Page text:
Other Uses

The fruits have been used by young men as a perfume[257]. Wood - soft. It weighs 35lb per cubic foot[235]. Of little use[229].

Cultivation details

Landscape Uses:Border, Massing. Prefers a good deep well-drained moisture retentive soil in full sun or semi-shade[1, 11, 200]. A relatively fast-growing plant in the wild, it often forms thickets by means of root suckers[229]. All parts of the plant are fragrant. The bruised foliage has a delicious resinous orange-like perfume[245]. Dioecious. Male and female plants must be grown if seed is required. Flowers are formed on the old wood[206]. Special Features:North American native, Attracts butterflies, Inconspicuous flowers or blooms, Blooms appear periodically throughout the year.

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Propagation

Seed - best sown in a greenhouse as soon as it is ripe in the autumn. Stored seed may requires up to 3 months cold stratification, though scarification may also help[113]. Sow stored seed in a cold frame as early in the year as possible. Germination should take place in late spring, though it might take another 12 months. Prick out the seedlings into individual pots when they are large enough to handle and grow them on in a cold frame for their first winter. Plant them out in early summer. Cuttings of half-ripe wood, July/August in a frame. Root cuttings, 3cm long, planted horizontally in pots in a greenhouse. Good percentage[78]. Suckers, removed in late winter and planted into their permanent positions[113].

Other Names

If available other names are mentioned here

Found In

Countries where the plant has been found are listed here if the information is available

Weed Potential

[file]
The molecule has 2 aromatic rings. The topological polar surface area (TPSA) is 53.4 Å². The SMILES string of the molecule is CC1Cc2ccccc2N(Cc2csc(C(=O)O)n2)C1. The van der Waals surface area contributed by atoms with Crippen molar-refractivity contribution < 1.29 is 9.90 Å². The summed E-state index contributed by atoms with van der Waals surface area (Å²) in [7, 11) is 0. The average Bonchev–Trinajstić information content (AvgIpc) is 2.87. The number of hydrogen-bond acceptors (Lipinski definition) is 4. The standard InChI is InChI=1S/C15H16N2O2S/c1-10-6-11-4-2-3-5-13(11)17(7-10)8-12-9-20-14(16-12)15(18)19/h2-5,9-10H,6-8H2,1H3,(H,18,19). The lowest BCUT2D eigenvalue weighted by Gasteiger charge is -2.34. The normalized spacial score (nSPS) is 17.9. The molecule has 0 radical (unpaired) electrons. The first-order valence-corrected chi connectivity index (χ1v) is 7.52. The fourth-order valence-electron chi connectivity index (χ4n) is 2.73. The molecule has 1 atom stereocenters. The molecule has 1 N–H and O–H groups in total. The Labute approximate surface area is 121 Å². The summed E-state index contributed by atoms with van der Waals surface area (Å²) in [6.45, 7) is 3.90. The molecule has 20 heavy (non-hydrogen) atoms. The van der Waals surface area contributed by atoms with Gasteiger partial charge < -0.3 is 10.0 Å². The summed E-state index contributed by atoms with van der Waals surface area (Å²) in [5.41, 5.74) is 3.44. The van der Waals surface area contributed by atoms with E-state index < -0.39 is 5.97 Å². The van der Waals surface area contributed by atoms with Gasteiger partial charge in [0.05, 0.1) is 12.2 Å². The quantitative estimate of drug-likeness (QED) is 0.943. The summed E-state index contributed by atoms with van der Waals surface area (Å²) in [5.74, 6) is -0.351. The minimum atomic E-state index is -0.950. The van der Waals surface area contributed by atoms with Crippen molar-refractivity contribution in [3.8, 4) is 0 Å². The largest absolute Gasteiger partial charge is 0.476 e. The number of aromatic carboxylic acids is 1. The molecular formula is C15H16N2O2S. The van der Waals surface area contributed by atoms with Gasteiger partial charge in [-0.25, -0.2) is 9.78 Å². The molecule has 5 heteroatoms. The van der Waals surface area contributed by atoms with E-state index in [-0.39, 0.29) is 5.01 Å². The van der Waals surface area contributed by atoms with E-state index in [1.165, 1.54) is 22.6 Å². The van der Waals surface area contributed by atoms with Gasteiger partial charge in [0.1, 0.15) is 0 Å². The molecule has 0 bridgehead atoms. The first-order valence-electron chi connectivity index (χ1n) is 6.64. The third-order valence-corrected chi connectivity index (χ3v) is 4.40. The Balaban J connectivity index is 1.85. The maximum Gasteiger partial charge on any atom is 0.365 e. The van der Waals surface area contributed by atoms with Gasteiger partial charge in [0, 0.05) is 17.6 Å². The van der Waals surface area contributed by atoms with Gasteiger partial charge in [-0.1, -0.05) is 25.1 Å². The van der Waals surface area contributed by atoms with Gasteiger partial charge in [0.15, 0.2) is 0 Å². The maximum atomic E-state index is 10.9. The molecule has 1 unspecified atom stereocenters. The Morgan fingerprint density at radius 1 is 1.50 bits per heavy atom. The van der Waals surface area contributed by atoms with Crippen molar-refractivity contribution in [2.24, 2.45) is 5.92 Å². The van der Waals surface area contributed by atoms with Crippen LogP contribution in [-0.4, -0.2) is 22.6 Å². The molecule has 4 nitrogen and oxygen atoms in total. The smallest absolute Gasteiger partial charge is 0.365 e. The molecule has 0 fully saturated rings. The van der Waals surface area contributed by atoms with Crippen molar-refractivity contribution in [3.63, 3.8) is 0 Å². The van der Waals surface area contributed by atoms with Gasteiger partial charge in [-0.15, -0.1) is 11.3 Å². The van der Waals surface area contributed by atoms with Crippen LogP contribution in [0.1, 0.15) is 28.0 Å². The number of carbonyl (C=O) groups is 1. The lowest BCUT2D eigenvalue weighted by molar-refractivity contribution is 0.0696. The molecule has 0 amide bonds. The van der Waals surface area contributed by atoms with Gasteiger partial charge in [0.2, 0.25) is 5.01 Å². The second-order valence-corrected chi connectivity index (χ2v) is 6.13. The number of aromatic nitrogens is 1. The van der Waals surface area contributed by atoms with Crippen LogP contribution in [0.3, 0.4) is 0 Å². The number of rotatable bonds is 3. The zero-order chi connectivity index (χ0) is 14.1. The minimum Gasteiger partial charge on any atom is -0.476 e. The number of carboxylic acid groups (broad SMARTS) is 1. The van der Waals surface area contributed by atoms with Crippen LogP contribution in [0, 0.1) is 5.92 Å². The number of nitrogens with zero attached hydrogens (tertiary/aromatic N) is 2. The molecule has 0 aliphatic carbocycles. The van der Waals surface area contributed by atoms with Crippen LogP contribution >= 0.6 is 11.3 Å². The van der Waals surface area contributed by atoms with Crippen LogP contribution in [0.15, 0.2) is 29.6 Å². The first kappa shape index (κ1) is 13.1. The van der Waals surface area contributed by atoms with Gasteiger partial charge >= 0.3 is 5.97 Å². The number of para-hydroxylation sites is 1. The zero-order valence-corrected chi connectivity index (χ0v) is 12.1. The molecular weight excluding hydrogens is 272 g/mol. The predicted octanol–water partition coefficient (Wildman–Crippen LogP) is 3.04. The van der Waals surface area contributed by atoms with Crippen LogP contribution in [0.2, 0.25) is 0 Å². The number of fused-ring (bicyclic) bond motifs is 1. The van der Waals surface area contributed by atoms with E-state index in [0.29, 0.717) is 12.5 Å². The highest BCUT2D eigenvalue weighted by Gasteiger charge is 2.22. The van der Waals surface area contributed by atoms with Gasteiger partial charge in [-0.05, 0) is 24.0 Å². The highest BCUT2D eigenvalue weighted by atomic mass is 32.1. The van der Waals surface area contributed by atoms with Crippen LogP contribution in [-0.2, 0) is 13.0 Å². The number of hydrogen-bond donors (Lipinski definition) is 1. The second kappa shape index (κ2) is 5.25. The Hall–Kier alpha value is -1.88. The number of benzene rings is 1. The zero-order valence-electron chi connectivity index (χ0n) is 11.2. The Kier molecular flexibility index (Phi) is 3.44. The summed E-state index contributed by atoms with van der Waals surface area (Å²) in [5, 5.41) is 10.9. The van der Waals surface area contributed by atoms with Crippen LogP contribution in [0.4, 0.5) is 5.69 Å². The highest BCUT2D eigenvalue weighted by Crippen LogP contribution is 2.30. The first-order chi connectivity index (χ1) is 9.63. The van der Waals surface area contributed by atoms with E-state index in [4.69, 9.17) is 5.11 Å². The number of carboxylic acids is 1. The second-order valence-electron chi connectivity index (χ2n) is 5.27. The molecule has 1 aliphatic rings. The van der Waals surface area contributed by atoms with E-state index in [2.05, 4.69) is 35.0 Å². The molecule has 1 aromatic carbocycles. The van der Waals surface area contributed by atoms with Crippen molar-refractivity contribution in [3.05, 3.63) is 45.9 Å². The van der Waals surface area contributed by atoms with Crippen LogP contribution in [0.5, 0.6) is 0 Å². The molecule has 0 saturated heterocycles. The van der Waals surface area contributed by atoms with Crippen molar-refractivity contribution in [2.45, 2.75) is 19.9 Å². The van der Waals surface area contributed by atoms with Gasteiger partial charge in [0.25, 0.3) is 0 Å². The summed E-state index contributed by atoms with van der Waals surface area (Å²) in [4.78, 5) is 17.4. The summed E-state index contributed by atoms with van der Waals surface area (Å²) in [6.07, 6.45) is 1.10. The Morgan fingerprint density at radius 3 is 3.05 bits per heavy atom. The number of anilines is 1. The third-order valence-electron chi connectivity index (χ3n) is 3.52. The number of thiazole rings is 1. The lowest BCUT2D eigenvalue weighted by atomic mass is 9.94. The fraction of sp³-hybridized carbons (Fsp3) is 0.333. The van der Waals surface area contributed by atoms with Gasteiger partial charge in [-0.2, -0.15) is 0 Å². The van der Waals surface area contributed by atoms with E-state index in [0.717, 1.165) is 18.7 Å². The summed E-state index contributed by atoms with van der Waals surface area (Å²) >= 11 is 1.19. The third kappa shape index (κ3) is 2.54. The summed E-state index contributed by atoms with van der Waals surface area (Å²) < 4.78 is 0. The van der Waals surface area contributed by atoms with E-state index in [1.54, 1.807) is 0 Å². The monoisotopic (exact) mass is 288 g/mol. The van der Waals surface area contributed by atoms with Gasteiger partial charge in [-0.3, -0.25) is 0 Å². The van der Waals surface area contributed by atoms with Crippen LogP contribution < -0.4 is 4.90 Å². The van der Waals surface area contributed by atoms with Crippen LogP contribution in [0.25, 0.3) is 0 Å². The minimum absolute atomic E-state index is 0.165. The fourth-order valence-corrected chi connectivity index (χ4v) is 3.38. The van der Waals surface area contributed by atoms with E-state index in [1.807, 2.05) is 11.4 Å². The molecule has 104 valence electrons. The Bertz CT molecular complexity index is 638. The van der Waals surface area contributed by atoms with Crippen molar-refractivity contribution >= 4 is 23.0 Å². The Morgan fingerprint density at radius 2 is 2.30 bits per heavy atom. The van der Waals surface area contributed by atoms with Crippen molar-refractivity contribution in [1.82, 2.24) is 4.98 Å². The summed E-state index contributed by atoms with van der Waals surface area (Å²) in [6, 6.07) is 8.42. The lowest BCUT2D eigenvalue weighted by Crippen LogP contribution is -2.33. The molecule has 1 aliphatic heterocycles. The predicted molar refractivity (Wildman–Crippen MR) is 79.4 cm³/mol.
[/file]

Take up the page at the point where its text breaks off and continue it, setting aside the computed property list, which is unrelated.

Right plant wrong place. We are currently updating this section. Please note that a plant may be invasive in one area but may not in your area so it’s worth checking.

Conservation Status

IUCN Red List of Threatened Plants Status :

Related Plants
Latin NameCommon NameEdibility RatingMedicinal Rating
Zanthoxylum americanumPrickly Ash - Northern, Common pricklyash, Northern Prickly Ash23

 

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Expert comment

Author

Mill.

Botanical References

1143200

Links / References

For a list of references used on this page please go here

Readers comment

Klaus Dichtel   Thu May 22 20:31:52 2003

A gardener I visited last month guessed his bearing zanthoxylum doesn´t have a male pollinator and this, too, is confirmed by a "Joachim" in a forum at www.planten.de who says in 'The Plant-Book'/D.J.Mabberley zanthoxylum isn´t doecious and neither are normaly all the members of the rutaceae.

Here the hardiness is rated with 3. In "agroforesty news"/October´92 it is rated with 4.

kelly baker   Sat Oct 18 2008

Its worth trying a berry in Sept, Oct. Spit the seed out. It makes you toungue and mouth tingle in a pleasant way. A colleague says 'The ultimate mint!' It has a cleansing quality and refreshes the palate.

   Thu Jun 4 2009

i go hunting squarrel ... and pick them up and cook it with it